Ultimately, we believe in giving teams autonomy to create a culture that works for them.


For more thoughts on culture and trust in distributed settings, listen to Matt’s conversation with Glitch CEO Anil Dash.

  

Distributed FAQ: How to Transition to Remote Work

In Distributed FAQ, Matt Mullenweg addresses some of the most common issues companies, executives, and individuals face as they consider transitioning to a distributed model.


Q. With the rapid rise of distributed work, what are your top pieces of advice for someone going through the transition from a traditional work environment to a remote one?

A: There are many things individuals can do to make the switch successful, but here are five pointers to get you started.

  • Make a list of all the things you like and don’t like about previous work experiences and use it to design — and implement — micro-habits to increase your health and happiness. Remote work comes with the autonomy to build your own bespoke work environment.
  • Writing ability is crucial, and distributed work only amplifies its importance. Assume positive intent when using written communication.
  • Look at the outcomes you’re producing, not the time you spend at your laptop. It can be powerful to self-track and document what you’re working on. At Automattic, we encourage self-analytics — taking agency over the assessment of one’s own outcomes.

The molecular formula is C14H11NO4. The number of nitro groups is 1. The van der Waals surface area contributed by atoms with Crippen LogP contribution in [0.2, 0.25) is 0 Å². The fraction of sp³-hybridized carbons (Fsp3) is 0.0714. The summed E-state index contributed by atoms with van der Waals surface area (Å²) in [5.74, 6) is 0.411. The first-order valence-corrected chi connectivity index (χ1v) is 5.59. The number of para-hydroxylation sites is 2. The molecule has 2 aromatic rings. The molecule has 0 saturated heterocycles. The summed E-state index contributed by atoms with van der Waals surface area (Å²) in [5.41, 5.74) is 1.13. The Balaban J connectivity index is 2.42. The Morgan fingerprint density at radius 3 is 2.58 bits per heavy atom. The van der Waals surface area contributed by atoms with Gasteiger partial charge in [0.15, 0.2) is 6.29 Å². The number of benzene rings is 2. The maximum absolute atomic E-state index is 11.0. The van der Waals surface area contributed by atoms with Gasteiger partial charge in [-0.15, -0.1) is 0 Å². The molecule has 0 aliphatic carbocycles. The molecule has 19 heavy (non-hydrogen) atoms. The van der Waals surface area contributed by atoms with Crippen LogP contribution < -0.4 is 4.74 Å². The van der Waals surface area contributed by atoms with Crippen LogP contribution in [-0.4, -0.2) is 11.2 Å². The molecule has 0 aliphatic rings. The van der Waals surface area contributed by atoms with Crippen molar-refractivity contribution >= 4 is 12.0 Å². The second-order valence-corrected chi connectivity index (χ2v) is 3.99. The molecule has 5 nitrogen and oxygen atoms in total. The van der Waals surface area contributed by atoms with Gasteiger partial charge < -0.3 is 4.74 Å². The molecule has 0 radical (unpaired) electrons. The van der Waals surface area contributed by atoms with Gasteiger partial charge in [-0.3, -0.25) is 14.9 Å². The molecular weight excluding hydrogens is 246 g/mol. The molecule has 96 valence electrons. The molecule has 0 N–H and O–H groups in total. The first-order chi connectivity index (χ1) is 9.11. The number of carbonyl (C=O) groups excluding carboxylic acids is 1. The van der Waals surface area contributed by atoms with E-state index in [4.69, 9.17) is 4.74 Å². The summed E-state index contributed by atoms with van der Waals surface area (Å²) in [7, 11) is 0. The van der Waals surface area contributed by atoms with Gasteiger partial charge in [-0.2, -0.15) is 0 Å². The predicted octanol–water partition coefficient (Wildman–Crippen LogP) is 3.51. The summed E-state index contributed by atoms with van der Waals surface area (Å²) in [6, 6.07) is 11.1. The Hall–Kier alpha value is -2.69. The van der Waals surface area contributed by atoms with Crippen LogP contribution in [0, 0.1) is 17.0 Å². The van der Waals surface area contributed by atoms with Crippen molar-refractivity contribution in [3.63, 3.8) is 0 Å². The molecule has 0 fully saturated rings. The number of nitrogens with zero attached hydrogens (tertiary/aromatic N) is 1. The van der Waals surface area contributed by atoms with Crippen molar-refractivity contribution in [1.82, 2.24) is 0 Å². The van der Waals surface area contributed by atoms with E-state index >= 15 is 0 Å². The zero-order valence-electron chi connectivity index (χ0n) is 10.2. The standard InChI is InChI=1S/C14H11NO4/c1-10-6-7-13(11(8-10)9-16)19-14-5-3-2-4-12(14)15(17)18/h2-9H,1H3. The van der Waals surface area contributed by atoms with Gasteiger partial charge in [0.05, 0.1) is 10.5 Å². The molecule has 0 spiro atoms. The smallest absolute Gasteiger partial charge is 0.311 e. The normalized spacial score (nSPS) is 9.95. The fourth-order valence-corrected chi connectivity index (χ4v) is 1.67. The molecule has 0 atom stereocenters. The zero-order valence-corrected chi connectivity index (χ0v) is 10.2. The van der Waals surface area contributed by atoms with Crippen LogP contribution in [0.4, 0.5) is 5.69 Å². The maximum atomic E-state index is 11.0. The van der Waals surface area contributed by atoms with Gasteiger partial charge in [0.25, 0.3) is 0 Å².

• It’s important to structure your day. A little more schedule actually helps, whether it’s to keep a normal grooming routine in the morning or to set a firm time at which you turn off everything. Set a time to stop as well as to start, and find a dedicated workspace. Implement systems that help you maintain focus (e.g. the Pomodoro Technique for time management).
  • Implement self-care and opportunities to interact socially.

For more insights on how to design your own distributed work environment, listen to Matt’s conversation with Lydia X. Z. Brown, or browse our gear and tools recommendations.

To Improve Videoconference Calls, Choose the Right Gear for Your Home Office

Tech news site The Information recently launched a new series, “Out of Office,” focusing on the rapid growth of remote work. Automattic CEO and Distributed Podcast host Matt Mullenweg appeared in the inaugural column, talking to reporter Nick Wingfield about his home-office setup and gear preferences:

Naturally, he has a perspective on what technologies to invest in to improve the quality of video calls, a key part of working from home. “I definitely think of a hierarchy,” says Mullenweg, CEO of Automattic, which operates WordPress[.com], Tumblr and other digital properties. “For me, it goes internet, audio, lighting, video.”

Read “How to Zoom Like a CEO” over at The Information

Matt Mullenweg with Sam Harris on Distributed Work’s Five Levels of Autonomy